I do not have a predisposition to service. You know those people that find it life-giving to be thinking of and caring for everyone else besides themselves? That’s not me. I’m more of the person who thinks about only myself, and forgets to think about others.
Selfishness can be a parasite.
We can allow it to feed on us, thinking that it will give us what we want. But all the while, it is actually draining our very life.
Not long ago, while listening to a podcast emphasizing the importance of serving others, I was filled with the desire to serve those right before me. Those in the very household I was currently inhabiting. (Sometimes those are the hardest people to serve, aren’t they? It can be easier to [want to] serve people we’re trying to impress, for instance.)
I took action. I decided to serve in a very tangible, somewhat simple, but meaningful way. Low and behold, it was so uplifting. It was life-giving. I found myself delighting in the ideas that I came up with, taking joy in the activity of fulfilling each step that came to mind, drumming up additional ideas as I went. “How pleased they will be!” I thought. And all the while, not desiring attention for myself. I was finding joy in anticipating the joy, rest, and pleasure (even ease) that would ensue for others—for those receiving.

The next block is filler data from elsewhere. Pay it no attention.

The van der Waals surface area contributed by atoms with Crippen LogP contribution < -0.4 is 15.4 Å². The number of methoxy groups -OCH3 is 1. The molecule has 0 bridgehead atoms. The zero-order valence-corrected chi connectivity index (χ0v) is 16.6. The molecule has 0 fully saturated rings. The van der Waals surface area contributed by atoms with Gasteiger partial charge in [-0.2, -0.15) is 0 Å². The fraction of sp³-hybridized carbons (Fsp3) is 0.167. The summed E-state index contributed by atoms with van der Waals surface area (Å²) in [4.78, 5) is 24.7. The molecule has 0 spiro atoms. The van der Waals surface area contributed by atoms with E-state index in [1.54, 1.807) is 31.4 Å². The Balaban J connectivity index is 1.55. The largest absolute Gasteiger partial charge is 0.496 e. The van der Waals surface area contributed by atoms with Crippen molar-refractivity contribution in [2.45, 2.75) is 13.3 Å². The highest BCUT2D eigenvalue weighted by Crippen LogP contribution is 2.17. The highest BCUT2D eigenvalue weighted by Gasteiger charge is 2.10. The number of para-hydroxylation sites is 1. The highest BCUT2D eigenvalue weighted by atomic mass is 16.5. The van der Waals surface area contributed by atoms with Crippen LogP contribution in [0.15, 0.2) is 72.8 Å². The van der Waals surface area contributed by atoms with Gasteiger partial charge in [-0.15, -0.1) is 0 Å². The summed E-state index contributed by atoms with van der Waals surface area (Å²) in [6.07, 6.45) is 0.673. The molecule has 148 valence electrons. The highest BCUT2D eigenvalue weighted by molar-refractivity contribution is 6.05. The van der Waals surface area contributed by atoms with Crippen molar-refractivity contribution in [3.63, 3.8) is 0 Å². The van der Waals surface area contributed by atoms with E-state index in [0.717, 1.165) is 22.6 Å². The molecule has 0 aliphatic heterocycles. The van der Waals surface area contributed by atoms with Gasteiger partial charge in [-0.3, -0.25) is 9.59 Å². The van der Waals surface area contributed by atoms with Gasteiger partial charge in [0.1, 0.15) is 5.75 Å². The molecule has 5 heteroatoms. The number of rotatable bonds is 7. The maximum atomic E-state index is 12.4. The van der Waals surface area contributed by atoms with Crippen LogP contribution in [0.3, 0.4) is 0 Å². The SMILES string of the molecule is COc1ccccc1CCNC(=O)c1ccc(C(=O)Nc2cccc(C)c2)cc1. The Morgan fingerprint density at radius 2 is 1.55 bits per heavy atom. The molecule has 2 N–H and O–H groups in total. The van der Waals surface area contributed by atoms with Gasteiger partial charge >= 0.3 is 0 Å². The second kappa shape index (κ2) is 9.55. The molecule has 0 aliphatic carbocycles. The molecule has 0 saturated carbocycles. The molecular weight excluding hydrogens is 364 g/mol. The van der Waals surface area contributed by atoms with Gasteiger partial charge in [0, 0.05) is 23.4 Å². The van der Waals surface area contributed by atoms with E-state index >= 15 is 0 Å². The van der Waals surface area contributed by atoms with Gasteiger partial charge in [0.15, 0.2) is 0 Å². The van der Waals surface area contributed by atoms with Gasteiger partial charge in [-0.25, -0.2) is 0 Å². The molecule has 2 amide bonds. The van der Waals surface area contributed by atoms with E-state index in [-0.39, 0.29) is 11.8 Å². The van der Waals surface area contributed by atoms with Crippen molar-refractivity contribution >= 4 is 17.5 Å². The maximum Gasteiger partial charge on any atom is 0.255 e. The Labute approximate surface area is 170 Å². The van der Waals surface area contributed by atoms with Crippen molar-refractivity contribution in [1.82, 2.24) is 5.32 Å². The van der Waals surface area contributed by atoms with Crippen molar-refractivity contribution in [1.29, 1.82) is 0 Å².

When we live myopically, we rob ourselves of the joy of serving. There is delight and warmth to be found in the outpouring of oneself—not in self-abuse or in allowing another to abuse us, but in choosing to give our strength, to use our skills, gifts, time, etc. for the blessing of another. It is about humbly putting others first. It is obedience to the commands God gives us in scripture to love one another and it follows Christ’s perfect example as the humble servant who emptied himself, even to the point of death.
Does it feel like something is missing in your life? I know I felt that way. I continued to self-preserve and seek my own happiness, but that which seemed to fill was fleeting. Taking time for ourselves can be very healthy and appropriate in the right amounts and at the right times, but if we are not serving others—if the most important person in the room is myself—then it’s no wonder we find joy elusive. May we be known by our love—love that honors others above ourselves.